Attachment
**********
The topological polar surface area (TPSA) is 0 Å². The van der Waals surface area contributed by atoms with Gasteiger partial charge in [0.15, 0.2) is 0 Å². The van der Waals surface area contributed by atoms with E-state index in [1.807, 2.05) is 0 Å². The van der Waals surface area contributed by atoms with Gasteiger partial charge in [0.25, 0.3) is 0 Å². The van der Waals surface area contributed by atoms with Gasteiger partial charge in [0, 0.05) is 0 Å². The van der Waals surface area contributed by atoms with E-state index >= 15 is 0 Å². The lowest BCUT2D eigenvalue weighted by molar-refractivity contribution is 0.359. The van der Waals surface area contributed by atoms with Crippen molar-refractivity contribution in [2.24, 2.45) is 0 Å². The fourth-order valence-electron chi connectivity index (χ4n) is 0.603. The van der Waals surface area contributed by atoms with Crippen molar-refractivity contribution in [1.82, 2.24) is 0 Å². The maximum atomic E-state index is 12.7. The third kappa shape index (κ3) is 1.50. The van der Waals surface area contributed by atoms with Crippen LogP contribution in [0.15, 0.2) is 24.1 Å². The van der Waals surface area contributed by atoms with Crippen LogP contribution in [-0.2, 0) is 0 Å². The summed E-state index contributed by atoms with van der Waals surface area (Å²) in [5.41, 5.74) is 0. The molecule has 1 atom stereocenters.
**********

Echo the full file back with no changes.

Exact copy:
The topological polar surface area (TPSA) is 0 Å². The van der Waals surface area contributed by atoms with Gasteiger partial charge in [0.15, 0.2) is 0 Å². The van der Waals surface area contributed by atoms with E-state index in [1.807, 2.05) is 0 Å². The van der Waals surface area contributed by atoms with Gasteiger partial charge in [0.25, 0.3) is 0 Å². The van der Waals surface area contributed by atoms with Gasteiger partial charge in [0, 0.05) is 0 Å². The van der Waals surface area contributed by atoms with E-state index >= 15 is 0 Å². The lowest BCUT2D eigenvalue weighted by molar-refractivity contribution is 0.359. The van der Waals surface area contributed by atoms with Crippen molar-refractivity contribution in [2.24, 2.45) is 0 Å². The fourth-order valence-electron chi connectivity index (χ4n) is 0.603. The van der Waals surface area contributed by atoms with Crippen molar-refractivity contribution in [1.82, 2.24) is 0 Å². The maximum atomic E-state index is 12.7. The third kappa shape index (κ3) is 1.50. The van der Waals surface area contributed by atoms with Crippen LogP contribution in [0.15, 0.2) is 24.1 Å². The van der Waals surface area contributed by atoms with Crippen LogP contribution in [-0.2, 0) is 0 Å². The summed E-state index contributed by atoms with van der Waals surface area (Å²) in [5.41, 5.74) is 0. The molecule has 1 atom stereocenters.